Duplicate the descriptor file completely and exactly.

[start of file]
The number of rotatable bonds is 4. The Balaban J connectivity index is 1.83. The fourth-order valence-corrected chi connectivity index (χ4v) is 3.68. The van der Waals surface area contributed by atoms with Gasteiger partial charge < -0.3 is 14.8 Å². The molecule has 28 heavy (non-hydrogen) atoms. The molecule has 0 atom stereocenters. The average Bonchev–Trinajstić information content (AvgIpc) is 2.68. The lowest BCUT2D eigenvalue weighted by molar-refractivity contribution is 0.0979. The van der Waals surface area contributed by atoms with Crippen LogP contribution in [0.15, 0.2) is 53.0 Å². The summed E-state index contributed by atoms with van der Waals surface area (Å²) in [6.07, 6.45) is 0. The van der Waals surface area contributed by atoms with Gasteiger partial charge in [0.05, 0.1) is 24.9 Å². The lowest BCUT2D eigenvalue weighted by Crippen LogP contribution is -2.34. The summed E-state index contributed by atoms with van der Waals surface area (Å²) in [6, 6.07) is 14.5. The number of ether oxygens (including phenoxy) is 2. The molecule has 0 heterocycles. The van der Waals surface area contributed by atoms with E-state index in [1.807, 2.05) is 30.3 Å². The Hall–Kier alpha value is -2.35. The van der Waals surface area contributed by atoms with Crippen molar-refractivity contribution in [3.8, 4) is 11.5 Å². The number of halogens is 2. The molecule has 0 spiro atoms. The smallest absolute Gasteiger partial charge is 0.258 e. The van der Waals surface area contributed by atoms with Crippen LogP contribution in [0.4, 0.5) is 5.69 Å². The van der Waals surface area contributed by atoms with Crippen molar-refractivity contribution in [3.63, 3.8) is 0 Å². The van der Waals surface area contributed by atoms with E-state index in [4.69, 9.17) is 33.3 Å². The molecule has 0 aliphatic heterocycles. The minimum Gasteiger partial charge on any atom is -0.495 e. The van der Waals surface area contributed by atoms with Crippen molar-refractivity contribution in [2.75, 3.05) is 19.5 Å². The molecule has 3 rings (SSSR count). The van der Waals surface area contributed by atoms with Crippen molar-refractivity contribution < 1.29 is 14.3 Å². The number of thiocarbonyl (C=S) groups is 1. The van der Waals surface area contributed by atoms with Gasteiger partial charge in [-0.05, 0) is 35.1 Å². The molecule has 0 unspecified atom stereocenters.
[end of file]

The number of rotatable bonds is 4. The Balaban J connectivity index is 1.83. The fourth-order valence-corrected chi connectivity index (χ4v) is 3.68. The van der Waals surface area contributed by atoms with Gasteiger partial charge < -0.3 is 14.8 Å². The molecule has 28 heavy (non-hydrogen) atoms. The molecule has 0 atom stereocenters. The average Bonchev–Trinajstić information content (AvgIpc) is 2.68. The lowest BCUT2D eigenvalue weighted by molar-refractivity contribution is 0.0979. The van der Waals surface area contributed by atoms with Crippen LogP contribution in [0.15, 0.2) is 53.0 Å². The summed E-state index contributed by atoms with van der Waals surface area (Å²) in [6.07, 6.45) is 0. The van der Waals surface area contributed by atoms with Gasteiger partial charge in [0.05, 0.1) is 24.9 Å². The lowest BCUT2D eigenvalue weighted by Crippen LogP contribution is -2.34. The summed E-state index contributed by atoms with van der Waals surface area (Å²) in [6, 6.07) is 14.5. The number of ether oxygens (including phenoxy) is 2. The molecule has 0 heterocycles. The van der Waals surface area contributed by atoms with E-state index in [1.807, 2.05) is 30.3 Å². The Hall–Kier alpha value is -2.35. The van der Waals surface area contributed by atoms with Crippen molar-refractivity contribution in [3.8, 4) is 11.5 Å². The number of halogens is 2. The molecule has 0 spiro atoms. The smallest absolute Gasteiger partial charge is 0.258 e. The van der Waals surface area contributed by atoms with Crippen LogP contribution in [0.4, 0.5) is 5.69 Å². The van der Waals surface area contributed by atoms with Crippen molar-refractivity contribution in [3.63, 3.8) is 0 Å². The van der Waals surface area contributed by atoms with E-state index in [4.69, 9.17) is 33.3 Å². The molecule has 0 aliphatic heterocycles. The minimum Gasteiger partial charge on any atom is -0.495 e. The van der Waals surface area contributed by atoms with Crippen molar-refractivity contribution in [2.75, 3.05) is 19.5 Å². The molecule has 3 rings (SSSR count). The van der Waals surface area contributed by atoms with Crippen molar-refractivity contribution < 1.29 is 14.3 Å². The number of thiocarbonyl (C=S) groups is 1. The van der Waals surface area contributed by atoms with Gasteiger partial charge in [-0.05, 0) is 35.1 Å². The molecule has 0 unspecified atom stereocenters.